Hizballah joins Iran offensive with 19 rockets against N. Israel – most knocked out by Iron Dome & Patriots

The Lebanese Shiite Hizballah joined Iran’s offensive against Israel on Friday morning, Aug. 6, by letting 19 rockets fly from Lebanon against Upper Galilee population centers and IDF posts on Mt. Hermon, drawing retaliatory IDF air strikes against “the rockets’ launch sources.” Iron Dome and Patriot defense batteries shot down 10 of the incoming rockets, 6 exploded on open ground and three landed short on the Lebanese side of the border. No damage or casualties were immediately reported.

Unusually in the shadow war ongoing between Israel and Iran, the Lebanese Hizballah formally acknowledged the rocket attack and said it was in reprisal for Israel’s air raid over Lebanon two days ago, which targeted the southern town of Marjayoun. That Israeli air force operation, the first since the 1966 Lebanon war, came after three rockets were fired from Lebanon and started a fire outside Kiryat Shemona.

The Hizballah statement read: “At 11:15 a.m., the squads, in the names of the martyrs Ali Kamal Mohsain and Mahmoud Hassan Sahan, launched scores of 122mm rockets against IDF posts in the Shabaa Farms region (of Mt. Hermon) in retaliation for Israel’s air strikes over Lebanon. Lebanese media reported that the rockets were launched from the Al Aqroub area and Israeli jets were sighted overhead.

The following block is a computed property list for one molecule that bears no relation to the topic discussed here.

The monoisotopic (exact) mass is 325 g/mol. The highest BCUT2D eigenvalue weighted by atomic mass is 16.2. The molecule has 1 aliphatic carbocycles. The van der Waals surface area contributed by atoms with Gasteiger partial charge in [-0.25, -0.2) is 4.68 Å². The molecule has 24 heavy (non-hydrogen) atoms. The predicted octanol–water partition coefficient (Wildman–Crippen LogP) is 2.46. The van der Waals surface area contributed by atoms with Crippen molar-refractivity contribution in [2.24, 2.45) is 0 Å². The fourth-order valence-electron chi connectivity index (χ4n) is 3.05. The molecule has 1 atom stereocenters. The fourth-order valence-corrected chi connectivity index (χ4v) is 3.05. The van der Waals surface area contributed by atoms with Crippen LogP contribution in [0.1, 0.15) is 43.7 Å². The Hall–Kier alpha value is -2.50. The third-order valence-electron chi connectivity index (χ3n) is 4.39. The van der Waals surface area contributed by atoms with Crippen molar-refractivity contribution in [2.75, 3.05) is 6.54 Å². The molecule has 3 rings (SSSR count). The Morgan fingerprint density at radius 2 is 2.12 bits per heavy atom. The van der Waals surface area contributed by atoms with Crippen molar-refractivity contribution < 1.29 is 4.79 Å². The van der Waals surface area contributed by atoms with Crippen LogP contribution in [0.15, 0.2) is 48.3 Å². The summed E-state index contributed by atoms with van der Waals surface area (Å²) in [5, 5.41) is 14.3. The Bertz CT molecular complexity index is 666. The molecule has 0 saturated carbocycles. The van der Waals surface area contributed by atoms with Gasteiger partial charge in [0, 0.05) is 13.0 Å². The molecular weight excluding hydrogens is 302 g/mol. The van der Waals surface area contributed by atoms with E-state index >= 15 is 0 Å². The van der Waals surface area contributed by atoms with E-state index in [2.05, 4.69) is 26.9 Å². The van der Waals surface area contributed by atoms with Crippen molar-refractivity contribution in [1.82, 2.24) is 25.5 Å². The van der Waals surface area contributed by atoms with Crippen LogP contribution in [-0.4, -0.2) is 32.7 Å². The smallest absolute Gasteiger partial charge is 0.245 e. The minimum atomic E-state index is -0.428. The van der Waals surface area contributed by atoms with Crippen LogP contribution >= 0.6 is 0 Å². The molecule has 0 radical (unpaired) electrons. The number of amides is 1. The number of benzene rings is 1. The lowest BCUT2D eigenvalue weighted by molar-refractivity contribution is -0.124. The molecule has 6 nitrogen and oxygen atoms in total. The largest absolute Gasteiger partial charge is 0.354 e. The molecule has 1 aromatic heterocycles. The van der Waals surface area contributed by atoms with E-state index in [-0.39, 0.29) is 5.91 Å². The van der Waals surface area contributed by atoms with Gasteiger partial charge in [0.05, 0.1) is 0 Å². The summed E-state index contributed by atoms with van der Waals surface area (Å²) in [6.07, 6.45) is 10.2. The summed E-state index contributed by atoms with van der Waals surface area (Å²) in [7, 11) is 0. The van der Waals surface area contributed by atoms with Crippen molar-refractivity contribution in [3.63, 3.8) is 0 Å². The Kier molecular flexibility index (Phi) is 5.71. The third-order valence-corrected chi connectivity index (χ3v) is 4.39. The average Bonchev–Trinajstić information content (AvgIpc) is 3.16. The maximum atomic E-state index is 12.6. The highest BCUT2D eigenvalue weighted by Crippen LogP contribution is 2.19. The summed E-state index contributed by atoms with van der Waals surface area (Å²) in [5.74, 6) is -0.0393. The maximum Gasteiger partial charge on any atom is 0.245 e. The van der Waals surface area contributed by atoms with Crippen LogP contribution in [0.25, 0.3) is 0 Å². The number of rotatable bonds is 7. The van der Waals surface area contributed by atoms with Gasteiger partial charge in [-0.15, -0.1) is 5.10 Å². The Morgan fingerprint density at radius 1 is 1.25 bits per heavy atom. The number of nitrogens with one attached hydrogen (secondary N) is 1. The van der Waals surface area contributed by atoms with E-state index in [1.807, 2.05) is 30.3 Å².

It was the first time after many years that Iran’s Lebanese Shiite proxy had owned up to a direct military operation against Israel, thereby hiking up the tension with Iran to a new level.

DEBKAfile’s military sources say Israel ought to have seen the Hizballah attack coming since Iran is evidently on the warpath against the Jewish state and has been testing the ground.

Tehran registered Israel’s reluctance to strike back for the drone attack on the Mercer Street. Its new leaders were content with fiery rhetoric warning Tehran it would “regret its “mistake.” They eventually took their line from the US and the UK which talked about a “collective response” while putting the incident firmly behind them. Then came another test of the new government’s mettle, the triple rocket launch from Lebanon by a Palestinian faction linked to Hamas. The Israeli air raid did go into action, but only over empty ground around Marjayoun and well away from any Hizballah sites or assets.

By their overly cautious responses to these acts of aggression, which were undoubtedly orchestrated by Tehran, and deference to friends and allies, Israel’s leaders left the door open to the Hizballah initiative and, by the same token, to any further stages in Iran’s carefully planned campaign of belligerence.  

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